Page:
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Hot Plasma Partial to ‘Bootstrap’ Current

July 9, 2014

Supercomputers at NERSC are helping plasma physicists “bootstrap” a potentially more affordable and sustainable fusion reaction. Read More »

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‘Thirsty’ Metals Key to Increasing Battery Lifetimes

June 30, 2014

Replacing lithium with other metals with multiple charges could greatly increase battery capacity. But first researchers need to understand how to keep multiply charged ions—ions that have gained or lost more than one electron—stable. Read More »

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Vern Paxson Honored with 2015 IEEE Internet Award

June 27, 2014

Vern Paxson, a faculty scientist at Berkeley Lab and a professor at UC Berkeley, is a co-recipient of the 2015 IEEE Internet Award for exceptional contributions to the advancement of Internet technology. Read More »

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Berkeley Lab, Intel to Collaborate in Updating Scientific Codes for Manycore Architectures

June 18, 2014

Lawrence Berkeley National Laboratory has been named an Intel Parallel Computing Center (IPCC), a collaboration with Intel aimed at adapting existing scientific applications to run on future supercomputers built with manycore processors. Such supercomputers will have millions of processor cores, but today’s applications aren’t designed to take advantage of this architecture. Most scientific applications, such as those used to study climate change, combustion, astrophysics, materials, etc.,… Read More »

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Chuck McParland to Retire after 41 Years of Advancing Scientific Data Collection

June 11, 2014 Tags: CRD, Employees

Ever since he built a radio telescope in his backyard as a kid in Chicago, Chuck McParland’s interest in science and technology has taken his work to the ends of the Earth and the depths of space. But after four decades and a year at UC Berkeley and then Berkeley Lab, McParland is now looking to retire. Read More »

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Arie Shoshani Retiring After 38 Years Managing Big and Bigger Data

June 6, 2014 Tags: Employees

Over the course of his career, Arie Shoshani he has become an internationally recognized expert on creating, organizing and sharing scientific datasets. In August 2013, Shoshani's contributions to the scientific community were recognized with the Berkeley Lab Prize for Lifetime Scientific Achievement. Read More »

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Peter Nugent Appointed CRD Deputy for Scientific Engagement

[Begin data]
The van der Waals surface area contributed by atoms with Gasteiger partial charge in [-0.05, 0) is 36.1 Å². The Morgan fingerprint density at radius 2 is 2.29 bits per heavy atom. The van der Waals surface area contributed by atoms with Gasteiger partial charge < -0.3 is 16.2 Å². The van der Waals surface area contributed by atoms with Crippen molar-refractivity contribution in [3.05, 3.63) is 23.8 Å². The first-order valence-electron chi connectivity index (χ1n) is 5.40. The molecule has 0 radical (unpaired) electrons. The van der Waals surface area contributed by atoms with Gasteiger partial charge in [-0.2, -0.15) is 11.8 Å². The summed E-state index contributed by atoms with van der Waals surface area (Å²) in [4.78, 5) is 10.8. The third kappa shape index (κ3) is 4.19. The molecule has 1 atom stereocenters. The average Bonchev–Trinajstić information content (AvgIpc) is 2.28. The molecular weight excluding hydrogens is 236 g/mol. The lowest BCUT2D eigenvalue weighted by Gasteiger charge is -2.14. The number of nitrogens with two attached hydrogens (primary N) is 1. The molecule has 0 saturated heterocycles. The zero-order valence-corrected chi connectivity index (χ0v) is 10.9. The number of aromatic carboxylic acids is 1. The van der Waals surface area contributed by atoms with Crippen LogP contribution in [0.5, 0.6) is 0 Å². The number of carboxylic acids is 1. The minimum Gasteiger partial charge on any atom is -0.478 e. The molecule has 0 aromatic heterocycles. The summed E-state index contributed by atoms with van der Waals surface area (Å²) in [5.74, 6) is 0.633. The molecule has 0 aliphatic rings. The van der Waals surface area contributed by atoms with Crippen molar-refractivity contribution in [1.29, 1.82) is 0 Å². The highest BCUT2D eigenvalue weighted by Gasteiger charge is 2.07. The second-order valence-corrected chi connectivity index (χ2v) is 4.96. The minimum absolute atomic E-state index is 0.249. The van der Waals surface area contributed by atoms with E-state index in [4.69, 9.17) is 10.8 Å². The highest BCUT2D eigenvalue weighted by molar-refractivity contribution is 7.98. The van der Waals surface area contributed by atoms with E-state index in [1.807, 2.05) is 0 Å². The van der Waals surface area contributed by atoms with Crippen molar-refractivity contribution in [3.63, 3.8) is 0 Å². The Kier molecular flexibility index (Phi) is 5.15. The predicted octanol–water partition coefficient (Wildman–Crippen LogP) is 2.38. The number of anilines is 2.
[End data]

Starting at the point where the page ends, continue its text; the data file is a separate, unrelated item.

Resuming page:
June 4, 2014 Tags: CRD, Outreach

Peter Nugent has been appointed Deputy for Scientific Engagement in Berkeley Lab’s CRD. In his new role, Nugent will work with CRD and Computing Sciences leadership to develop and implement a strategy for engaging with other Berkeley Lab scientific divisions in need of computational solutions for data-intensive science projects. He will also act as a facilitator for these inter-divisional collaborations. Read More »

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Multidimensional Image Processing and Analysis in R

May 29, 2014 Tags: CRD, NERSC

An esoteric, open-source programming language—called R—could pave the way for open science. Thousands of scientists are participating in the R development community, including CRD's Talita Perciano. As a student, she contributed one of the first image-processing tools—called R Image Processing Analysis (RIPA)—to the community. Now with big science datasets in mind, she’s updated the existing tool with improved features for complex data analysis. Read More »

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Confirmed: Stellar Behemoth Self-Destructs in Type IIb Supernova

For the first time ever, astronomers have direct confirmation that a Wolf-Rayet star—sitting 360 million light years away in the Bootes constellation—died in a violent explosion known as a Type IIb supernova. Using the iPTF pipeline, researchers caught supernova SN 2013cu within hours of its explosion. These observations are providing valuable insights into the life and death of the progenitor Wolf-Rayet. These stars are interesting because they enrich galaxies with the heavy chemical elements that eventually become the building blocks for planets and life. Read More »

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Berkeley Lab Climate Scientist: More Extreme Heat and Drought in Coming Decades

May 6, 2014 Tags: CRD

By the end of this century climate change will result in more frequent and more extreme heat, more drought, and fewer extremes in cold weather in the United States. Average high temperatures could climb as much as 10 or more degrees Fahrenheit in some parts of the country. These are some of the projections made by Berkeley Lab climate scientist Michael Wehner and his co-authors on the National Climate Assessment (NCA). Read More »